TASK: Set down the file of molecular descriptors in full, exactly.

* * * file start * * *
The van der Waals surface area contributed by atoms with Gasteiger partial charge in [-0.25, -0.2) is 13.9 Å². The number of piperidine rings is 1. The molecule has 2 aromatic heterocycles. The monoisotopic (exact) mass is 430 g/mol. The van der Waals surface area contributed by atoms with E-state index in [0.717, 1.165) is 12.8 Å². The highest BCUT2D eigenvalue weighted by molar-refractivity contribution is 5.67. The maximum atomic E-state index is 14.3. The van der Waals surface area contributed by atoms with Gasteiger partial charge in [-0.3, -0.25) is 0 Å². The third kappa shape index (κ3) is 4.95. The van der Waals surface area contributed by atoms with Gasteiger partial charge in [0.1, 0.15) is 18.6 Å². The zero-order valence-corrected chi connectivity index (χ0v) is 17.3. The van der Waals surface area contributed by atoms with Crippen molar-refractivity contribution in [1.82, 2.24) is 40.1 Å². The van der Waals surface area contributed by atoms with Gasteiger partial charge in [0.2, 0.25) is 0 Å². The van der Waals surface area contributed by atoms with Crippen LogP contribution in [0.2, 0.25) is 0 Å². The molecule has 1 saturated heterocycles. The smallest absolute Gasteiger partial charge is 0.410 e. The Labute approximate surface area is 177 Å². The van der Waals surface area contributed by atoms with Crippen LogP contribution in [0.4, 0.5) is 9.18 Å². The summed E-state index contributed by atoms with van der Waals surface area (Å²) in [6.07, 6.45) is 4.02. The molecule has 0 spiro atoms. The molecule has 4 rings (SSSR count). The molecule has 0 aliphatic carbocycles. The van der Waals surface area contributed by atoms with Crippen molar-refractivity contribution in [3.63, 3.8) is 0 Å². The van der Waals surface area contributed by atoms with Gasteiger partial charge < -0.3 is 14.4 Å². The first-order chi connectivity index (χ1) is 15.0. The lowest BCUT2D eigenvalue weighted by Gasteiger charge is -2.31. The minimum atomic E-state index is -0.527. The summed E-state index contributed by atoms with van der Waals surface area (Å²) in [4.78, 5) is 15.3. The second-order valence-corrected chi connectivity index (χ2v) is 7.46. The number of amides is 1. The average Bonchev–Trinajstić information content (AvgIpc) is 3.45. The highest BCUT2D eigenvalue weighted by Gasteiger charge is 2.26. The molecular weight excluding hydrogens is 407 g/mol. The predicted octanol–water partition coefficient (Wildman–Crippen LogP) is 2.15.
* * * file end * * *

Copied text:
The van der Waals surface area contributed by atoms with Gasteiger partial charge in [-0.25, -0.2) is 13.9 Å². The number of piperidine rings is 1. The molecule has 2 aromatic heterocycles. The monoisotopic (exact) mass is 430 g/mol. The van der Waals surface area contributed by atoms with E-state index in [0.717, 1.165) is 12.8 Å². The highest BCUT2D eigenvalue weighted by molar-refractivity contribution is 5.67. The maximum atomic E-state index is 14.3. The van der Waals surface area contributed by atoms with Gasteiger partial charge in [-0.3, -0.25) is 0 Å². The third kappa shape index (κ3) is 4.95. The van der Waals surface area contributed by atoms with Gasteiger partial charge in [0.1, 0.15) is 18.6 Å². The zero-order valence-corrected chi connectivity index (χ0v) is 17.3. The van der Waals surface area contributed by atoms with Crippen molar-refractivity contribution in [1.82, 2.24) is 40.1 Å². The van der Waals surface area contributed by atoms with Gasteiger partial charge in [0.2, 0.25) is 0 Å². The van der Waals surface area contributed by atoms with Crippen LogP contribution in [0.2, 0.25) is 0 Å². The molecule has 1 saturated heterocycles. The smallest absolute Gasteiger partial charge is 0.410 e. The Labute approximate surface area is 177 Å². The van der Waals surface area contributed by atoms with Crippen LogP contribution in [0.4, 0.5) is 9.18 Å². The summed E-state index contributed by atoms with van der Waals surface area (Å²) in [6.07, 6.45) is 4.02. The molecule has 0 spiro atoms. The molecule has 4 rings (SSSR count). The molecule has 0 aliphatic carbocycles. The van der Waals surface area contributed by atoms with Crippen molar-refractivity contribution in [3.63, 3.8) is 0 Å². The van der Waals surface area contributed by atoms with Gasteiger partial charge < -0.3 is 14.4 Å². The first-order chi connectivity index (χ1) is 15.0. The lowest BCUT2D eigenvalue weighted by Gasteiger charge is -2.31. The minimum atomic E-state index is -0.527. The summed E-state index contributed by atoms with van der Waals surface area (Å²) in [4.78, 5) is 15.3. The second-order valence-corrected chi connectivity index (χ2v) is 7.46. The number of amides is 1. The average Bonchev–Trinajstić information content (AvgIpc) is 3.45. The highest BCUT2D eigenvalue weighted by Gasteiger charge is 2.26. The molecular weight excluding hydrogens is 407 g/mol. The predicted octanol–water partition coefficient (Wildman–Crippen LogP) is 2.15.